Family Chats – Medical Expenses Can Be Claimed for Disabled Adult
To everything there is a season. . .and, unfortunately within a circle of life, illness may arise. This event may in fact require an inter-advisory team of financial professionals to help your loved one transition from capacity to incapacity.
Powers of Attorney, health care directives, and wills should be put in place, if there is time. The tax system can help, too. But often, guidance will be required on what documentation needs to be kept.
Did you know, for example, that caregivers can claim the medical expenses of adults they are supporting, if those incapacitated dependants do not need the amounts to reduce their taxes payable?
The medical expenses in this case are not based on family net income or the net income of the individual who is claiming the expenses. Rather, it is based on the net income of the disabled person, and that generally means a more significant tax reduction will result on your return.
Here’s an example: Pierre and Yvette care for and support Pierre’s mother, Sophia who lives with them. Sophia’s net income is only $5,000 for 2013. Her unreimbursed medical expenses total $9,000. Pierre can claim these medical expenses, reduced by 3% of Sophia’s net income to a maximum limitation of $2,152. This is calculated as follows: $9,000 – ($5,000 x 3%) to equal a claim of $8,850.
It’s Your Money. Your Life. Be sure to involve a legal advisor for the completion of the will, the Power of Attorney, and a health care directive. A financial advisor can assist with the planning of investment withdrawals and insurance. A tax specialist is instrumental in helping with complex and often-missed tax provisions–especially in a year of change–and in ensuring that investment withdrawals don’t create financial hardship down the road. Those tax savings can help fund professional fees and set a family up financially for the honor and responsibility of giving care.
Caregiving? Real Wealth Managers Can Help Minimize the Financial Impact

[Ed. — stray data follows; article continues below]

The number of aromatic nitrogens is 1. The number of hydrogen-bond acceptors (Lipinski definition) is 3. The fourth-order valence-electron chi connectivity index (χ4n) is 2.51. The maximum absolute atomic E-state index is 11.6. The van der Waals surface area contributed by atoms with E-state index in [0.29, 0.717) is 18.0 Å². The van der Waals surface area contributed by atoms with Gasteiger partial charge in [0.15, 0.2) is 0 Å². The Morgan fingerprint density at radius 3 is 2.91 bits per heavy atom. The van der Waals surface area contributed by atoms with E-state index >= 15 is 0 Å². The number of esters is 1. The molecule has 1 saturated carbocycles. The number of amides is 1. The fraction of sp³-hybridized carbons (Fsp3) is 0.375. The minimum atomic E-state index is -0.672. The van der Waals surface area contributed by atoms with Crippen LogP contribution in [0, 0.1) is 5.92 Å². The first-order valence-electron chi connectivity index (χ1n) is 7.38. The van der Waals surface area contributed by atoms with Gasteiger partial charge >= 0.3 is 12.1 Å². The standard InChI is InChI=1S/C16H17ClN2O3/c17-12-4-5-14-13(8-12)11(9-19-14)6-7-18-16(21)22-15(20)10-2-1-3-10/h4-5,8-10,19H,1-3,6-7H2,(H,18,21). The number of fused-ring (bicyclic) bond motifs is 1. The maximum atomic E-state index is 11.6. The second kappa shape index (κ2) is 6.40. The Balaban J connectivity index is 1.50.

Planning for caregivers of the sick and the disabled is an important role for Real Wealth Managers™ who are well connected to their clients. Often the biggest concern for caregivers is the maintenance of income sources while they give care to their sick loved ones.
This can cause stress and burnout and financial pressure, particularly in a palliative care situation. The tax return may also be more complicated, but that can be a good thing because a bigger tax refund may result. Consider providing information services and advocacy for caregivers when illness strikes in the family:
Employer-paid leaves. Many employers are accommodating when their employees have to take time off to give care. Speaking to the HR department at work can uncover a host of assistance, including the opportunity to use up banked time or vacation time. However, if you must take a leave without pay, consider the following:
EI Compassionate Care Coverage.Employment Insurance will provide benefits for a maximum of six weeks of compassionate care benefits if the family member is at risk of dying in next 26 weeks. This can be used for psychological or emotional support; arranging for care by a third party or directly providing or participating in the actual care.
To qualify, there must be a 40% or more decrease in income, the caregiver must have accumulated 600 insured hours in the last 52 weeks and there is a two-week waiting period. The maximum assistance for 2013 is $501 per week.
Investment Accounts. The family may have to withdraw money to fund the non-working gap period. This is an important time for council from the investment advisor. Taking a tax-free return of capital from one of the family’s non-registered accounts can make sense. The same is true of a TFSA. A less attractive option from a tax viewpoint is to withdraw from a registered account as the amounts will be taxable in the year withdrawn. Use of the Knowledge Bureau’s Income Tax Estimator can help with “what if” scenarios to judge resulting tax liabilities.
Self-Employment. The business owner will suffer economic loss as well; possibly having to hire extra staff to cover workloads. If that results in a loss, other personal income of the year can be offset by the loss if the business is unincorporated. A tax professional will help to project income and losses and may be able to adjust quarterly instalment payment requirements as well.
Do you know of someone dealing with the devastation of critical illness?
There is much we can do from a tax efficiency point of view to help and guide families.
For example, did you know premiums paid for private disability or critical illness insurance are not tax deductible, but benefits received are not taxable, either?
This coverage can provide welcome financial relief and respite to emotionally exhausted families caring for critically ill loved ones.
They are often paid within a month after the critical illness diagnosis and the money can generally be used for any purpose.
In addition, if your life insurance provides for it,
a lump sum payment may be available as an advance on the death benefit if you are diagnosed with less than one (or sometimes two) years to live.
This is also a good way to receive a tax-free benefit to help pay for the costs of end-of-life care.
Speak to a Distinguished Financial Advisor – Tax Services Specialist and a Master Financial Advisor –
Investment and Retirement Income Specialist to plan strategically for this eventuality.
Disability Awareness: Other Income Sources